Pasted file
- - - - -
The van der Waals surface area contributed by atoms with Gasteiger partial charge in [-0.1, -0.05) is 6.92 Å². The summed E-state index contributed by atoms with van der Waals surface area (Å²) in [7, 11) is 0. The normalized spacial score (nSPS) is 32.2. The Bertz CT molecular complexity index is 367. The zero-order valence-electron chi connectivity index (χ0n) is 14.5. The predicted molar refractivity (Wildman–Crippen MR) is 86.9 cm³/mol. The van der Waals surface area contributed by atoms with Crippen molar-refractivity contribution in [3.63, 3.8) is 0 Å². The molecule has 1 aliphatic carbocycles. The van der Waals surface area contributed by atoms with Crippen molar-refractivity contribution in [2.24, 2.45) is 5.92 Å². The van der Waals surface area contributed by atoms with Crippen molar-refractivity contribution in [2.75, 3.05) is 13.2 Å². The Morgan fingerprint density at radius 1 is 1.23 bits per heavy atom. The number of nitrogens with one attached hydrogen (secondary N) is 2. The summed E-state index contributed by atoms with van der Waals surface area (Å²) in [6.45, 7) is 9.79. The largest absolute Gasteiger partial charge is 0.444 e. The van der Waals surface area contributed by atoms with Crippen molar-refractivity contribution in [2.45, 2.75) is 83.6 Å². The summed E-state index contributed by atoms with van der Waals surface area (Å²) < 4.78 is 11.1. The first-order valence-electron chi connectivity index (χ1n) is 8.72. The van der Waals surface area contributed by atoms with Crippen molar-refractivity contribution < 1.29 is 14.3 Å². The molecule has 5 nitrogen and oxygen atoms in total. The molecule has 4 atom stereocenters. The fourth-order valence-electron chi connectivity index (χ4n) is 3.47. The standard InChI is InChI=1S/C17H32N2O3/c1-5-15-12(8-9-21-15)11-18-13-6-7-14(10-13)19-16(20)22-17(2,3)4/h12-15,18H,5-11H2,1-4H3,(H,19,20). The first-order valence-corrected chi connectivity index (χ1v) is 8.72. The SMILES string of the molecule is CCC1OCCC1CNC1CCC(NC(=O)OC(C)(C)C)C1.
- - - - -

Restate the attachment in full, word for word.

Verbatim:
The van der Waals surface area contributed by atoms with Gasteiger partial charge in [-0.1, -0.05) is 6.92 Å². The summed E-state index contributed by atoms with van der Waals surface area (Å²) in [7, 11) is 0. The normalized spacial score (nSPS) is 32.2. The Bertz CT molecular complexity index is 367. The zero-order valence-electron chi connectivity index (χ0n) is 14.5. The predicted molar refractivity (Wildman–Crippen MR) is 86.9 cm³/mol. The van der Waals surface area contributed by atoms with Crippen molar-refractivity contribution in [3.63, 3.8) is 0 Å². The molecule has 1 aliphatic carbocycles. The van der Waals surface area contributed by atoms with Crippen molar-refractivity contribution in [2.24, 2.45) is 5.92 Å². The van der Waals surface area contributed by atoms with Crippen molar-refractivity contribution in [2.75, 3.05) is 13.2 Å². The Morgan fingerprint density at radius 1 is 1.23 bits per heavy atom. The number of nitrogens with one attached hydrogen (secondary N) is 2. The summed E-state index contributed by atoms with van der Waals surface area (Å²) in [6.45, 7) is 9.79. The largest absolute Gasteiger partial charge is 0.444 e. The van der Waals surface area contributed by atoms with Crippen molar-refractivity contribution in [2.45, 2.75) is 83.6 Å². The summed E-state index contributed by atoms with van der Waals surface area (Å²) < 4.78 is 11.1. The first-order valence-electron chi connectivity index (χ1n) is 8.72. The van der Waals surface area contributed by atoms with Crippen molar-refractivity contribution < 1.29 is 14.3 Å². The molecule has 5 nitrogen and oxygen atoms in total. The molecule has 4 atom stereocenters. The fourth-order valence-electron chi connectivity index (χ4n) is 3.47. The standard InChI is InChI=1S/C17H32N2O3/c1-5-15-12(8-9-21-15)11-18-13-6-7-14(10-13)19-16(20)22-17(2,3)4/h12-15,18H,5-11H2,1-4H3,(H,19,20). The first-order valence-corrected chi connectivity index (χ1v) is 8.72. The SMILES string of the molecule is CCC1OCCC1CNC1CCC(NC(=O)OC(C)(C)C)C1.